Aesculus

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Related to Horsechestnut: horse chestnut tree

Aesculus

[‚es·kyə·ləs]
(botany)
A genus of deciduous trees or shrubs belonging to the order Sapindales. Commonly known as buckeye.

Aesculus

 

a genus of tree and, less frequently, shrub of the family Hippocastanaceae. The leaves, which are opposite and digitately compound, usually have five to nine leaflets. The irregular flowers are gathered in erect paniculate inflorescences. There are approximately 15 species (according to other data, 25), growing in Europe (the Balkan Peninsula), Asia (the Himalayas, China, and Japan), and North America. One of the most common is the horse chestnut (Aesculus hippocastanum), often grown in gardens and parks. The tree measures up to 30 m tall; its trunk is up to 2 m in diameter. The crown is broad and full. An extract of the roots is used in medications for hemorrhoids, dilation of the veins, thrombophlebitis, atherosclerosis, and other conditions.

References in periodicals archive ?
Last year the team were called to deal with more than 10 horsechestnut trees in the city, providing hundreds of youngsters with the sought-after seeds.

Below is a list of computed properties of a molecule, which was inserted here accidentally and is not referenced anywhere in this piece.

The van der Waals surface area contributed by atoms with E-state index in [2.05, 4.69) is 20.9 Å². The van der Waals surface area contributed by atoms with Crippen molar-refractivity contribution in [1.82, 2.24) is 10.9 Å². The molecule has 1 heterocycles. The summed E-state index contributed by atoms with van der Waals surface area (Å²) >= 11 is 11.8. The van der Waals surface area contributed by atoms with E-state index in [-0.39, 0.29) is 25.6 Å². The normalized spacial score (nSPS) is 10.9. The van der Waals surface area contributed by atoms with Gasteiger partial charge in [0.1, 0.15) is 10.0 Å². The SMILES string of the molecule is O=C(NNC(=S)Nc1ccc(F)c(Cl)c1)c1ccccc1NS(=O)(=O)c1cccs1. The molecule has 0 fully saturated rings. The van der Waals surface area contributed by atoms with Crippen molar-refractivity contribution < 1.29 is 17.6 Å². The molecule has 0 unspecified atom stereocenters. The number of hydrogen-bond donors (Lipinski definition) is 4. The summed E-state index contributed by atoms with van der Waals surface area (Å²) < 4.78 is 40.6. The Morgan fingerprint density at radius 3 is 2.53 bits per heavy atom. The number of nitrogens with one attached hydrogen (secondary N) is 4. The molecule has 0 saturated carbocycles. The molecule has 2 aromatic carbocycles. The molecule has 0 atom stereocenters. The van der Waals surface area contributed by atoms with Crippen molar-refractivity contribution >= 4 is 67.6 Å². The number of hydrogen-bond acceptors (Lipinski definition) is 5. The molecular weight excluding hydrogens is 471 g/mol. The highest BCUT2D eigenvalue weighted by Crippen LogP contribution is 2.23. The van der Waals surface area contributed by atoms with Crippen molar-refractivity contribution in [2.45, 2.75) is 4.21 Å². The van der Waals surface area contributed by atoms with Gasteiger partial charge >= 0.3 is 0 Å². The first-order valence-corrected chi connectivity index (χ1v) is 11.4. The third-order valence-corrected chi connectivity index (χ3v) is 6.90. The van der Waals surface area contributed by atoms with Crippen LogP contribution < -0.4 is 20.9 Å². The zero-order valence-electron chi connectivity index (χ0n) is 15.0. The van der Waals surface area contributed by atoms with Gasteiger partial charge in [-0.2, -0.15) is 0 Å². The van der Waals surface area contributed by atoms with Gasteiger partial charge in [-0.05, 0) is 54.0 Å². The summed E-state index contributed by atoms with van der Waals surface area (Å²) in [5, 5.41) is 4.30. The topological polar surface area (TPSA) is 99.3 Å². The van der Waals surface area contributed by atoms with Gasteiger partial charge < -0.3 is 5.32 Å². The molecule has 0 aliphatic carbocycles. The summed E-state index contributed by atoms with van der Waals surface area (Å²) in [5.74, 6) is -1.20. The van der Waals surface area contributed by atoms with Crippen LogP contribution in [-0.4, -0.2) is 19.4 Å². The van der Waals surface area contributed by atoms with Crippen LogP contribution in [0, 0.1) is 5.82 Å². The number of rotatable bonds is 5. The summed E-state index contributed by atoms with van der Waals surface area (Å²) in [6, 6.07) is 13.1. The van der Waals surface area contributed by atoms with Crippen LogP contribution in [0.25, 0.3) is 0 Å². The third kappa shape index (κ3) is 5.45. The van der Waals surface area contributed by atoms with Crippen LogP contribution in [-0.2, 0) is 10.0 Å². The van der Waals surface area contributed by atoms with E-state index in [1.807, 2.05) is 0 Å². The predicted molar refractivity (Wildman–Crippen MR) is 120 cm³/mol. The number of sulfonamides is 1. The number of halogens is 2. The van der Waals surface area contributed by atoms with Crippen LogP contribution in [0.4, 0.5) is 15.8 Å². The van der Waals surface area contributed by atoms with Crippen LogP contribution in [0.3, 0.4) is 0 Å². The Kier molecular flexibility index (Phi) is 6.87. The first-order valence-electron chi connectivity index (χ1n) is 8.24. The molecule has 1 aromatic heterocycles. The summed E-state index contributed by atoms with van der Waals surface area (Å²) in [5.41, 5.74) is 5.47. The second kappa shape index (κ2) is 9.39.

Family Name (Latin and Common): Hippocastanaceae, the Horsechestnut family
The main healing compound horsechestnut is aescine which is very effective in strengthening vein walls and very significant in promoting vein integrity.
Impressive: McInerney's Horsechestnut four-bedroom detached home at Stanley.
Scatterhoarding of horsechestnuts by eastern gray squirrels.
Horsechestnut seed extract (HCSE) has reported venotonic, vascular protective, anti-inflammatory and free radical scavenging properties (Guillaume 1994).
The Rowan showhouse is a threebedroom property with integral garage which starts from pounds 190,000 and the Horsechestnut is a fourbedroom, two-and-a-half-storey family house with integral garage from pounds 250,000.
Deceptively light gel packed with mulberry leaf, soya and avocado to smooth fine lines and horsechestnut to reduce puffiness.
Nor is it surprising that I remember with fondness the horsechestnut in our yard that served as "home-free" in our games of hide-and-go-seek.
Buckeye (Aesculus glabra), or horsechestnut, has long been renowned as a preventive and protective deterrent in faith healing.
If you play conkers then you can recognise when someone is playing with stones rather than horsechestnuts.